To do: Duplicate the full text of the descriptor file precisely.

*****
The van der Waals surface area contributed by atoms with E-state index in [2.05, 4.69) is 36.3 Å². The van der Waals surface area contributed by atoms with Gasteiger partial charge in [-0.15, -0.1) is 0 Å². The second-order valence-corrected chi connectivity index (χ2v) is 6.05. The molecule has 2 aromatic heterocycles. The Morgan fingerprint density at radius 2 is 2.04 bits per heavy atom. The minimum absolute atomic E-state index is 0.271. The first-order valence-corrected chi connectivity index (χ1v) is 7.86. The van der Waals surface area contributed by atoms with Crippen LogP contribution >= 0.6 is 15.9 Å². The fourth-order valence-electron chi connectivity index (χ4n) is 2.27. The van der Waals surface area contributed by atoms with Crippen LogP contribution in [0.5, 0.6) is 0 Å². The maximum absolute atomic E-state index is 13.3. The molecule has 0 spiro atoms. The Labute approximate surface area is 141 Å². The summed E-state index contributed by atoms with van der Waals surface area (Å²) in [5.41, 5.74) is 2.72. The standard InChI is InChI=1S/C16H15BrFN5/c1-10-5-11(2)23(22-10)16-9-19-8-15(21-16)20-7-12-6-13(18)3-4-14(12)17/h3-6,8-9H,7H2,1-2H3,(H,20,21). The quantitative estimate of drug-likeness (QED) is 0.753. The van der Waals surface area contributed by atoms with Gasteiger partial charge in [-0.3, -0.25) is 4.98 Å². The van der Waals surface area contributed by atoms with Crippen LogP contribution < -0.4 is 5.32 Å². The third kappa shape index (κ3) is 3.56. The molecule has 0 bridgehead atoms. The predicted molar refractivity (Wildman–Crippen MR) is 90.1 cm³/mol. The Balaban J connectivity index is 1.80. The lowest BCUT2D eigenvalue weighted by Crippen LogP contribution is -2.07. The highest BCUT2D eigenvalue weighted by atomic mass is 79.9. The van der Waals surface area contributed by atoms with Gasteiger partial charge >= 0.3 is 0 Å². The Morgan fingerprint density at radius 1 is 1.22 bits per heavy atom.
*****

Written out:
The van der Waals surface area contributed by atoms with E-state index in [2.05, 4.69) is 36.3 Å². The van der Waals surface area contributed by atoms with Gasteiger partial charge in [-0.15, -0.1) is 0 Å². The second-order valence-corrected chi connectivity index (χ2v) is 6.05. The molecule has 2 aromatic heterocycles. The Morgan fingerprint density at radius 2 is 2.04 bits per heavy atom. The minimum absolute atomic E-state index is 0.271. The first-order valence-corrected chi connectivity index (χ1v) is 7.86. The van der Waals surface area contributed by atoms with Crippen LogP contribution >= 0.6 is 15.9 Å². The fourth-order valence-electron chi connectivity index (χ4n) is 2.27. The van der Waals surface area contributed by atoms with Crippen LogP contribution in [0.5, 0.6) is 0 Å². The maximum absolute atomic E-state index is 13.3. The molecule has 0 spiro atoms. The Labute approximate surface area is 141 Å². The summed E-state index contributed by atoms with van der Waals surface area (Å²) in [5.41, 5.74) is 2.72. The standard InChI is InChI=1S/C16H15BrFN5/c1-10-5-11(2)23(22-10)16-9-19-8-15(21-16)20-7-12-6-13(18)3-4-14(12)17/h3-6,8-9H,7H2,1-2H3,(H,20,21). The quantitative estimate of drug-likeness (QED) is 0.753. The van der Waals surface area contributed by atoms with Gasteiger partial charge in [-0.3, -0.25) is 4.98 Å². The van der Waals surface area contributed by atoms with Crippen LogP contribution < -0.4 is 5.32 Å². The third kappa shape index (κ3) is 3.56. The molecule has 0 bridgehead atoms. The predicted molar refractivity (Wildman–Crippen MR) is 90.1 cm³/mol. The Balaban J connectivity index is 1.80. The lowest BCUT2D eigenvalue weighted by Crippen LogP contribution is -2.07. The highest BCUT2D eigenvalue weighted by atomic mass is 79.9. The van der Waals surface area contributed by atoms with Gasteiger partial charge >= 0.3 is 0 Å². The Morgan fingerprint density at radius 1 is 1.22 bits per heavy atom.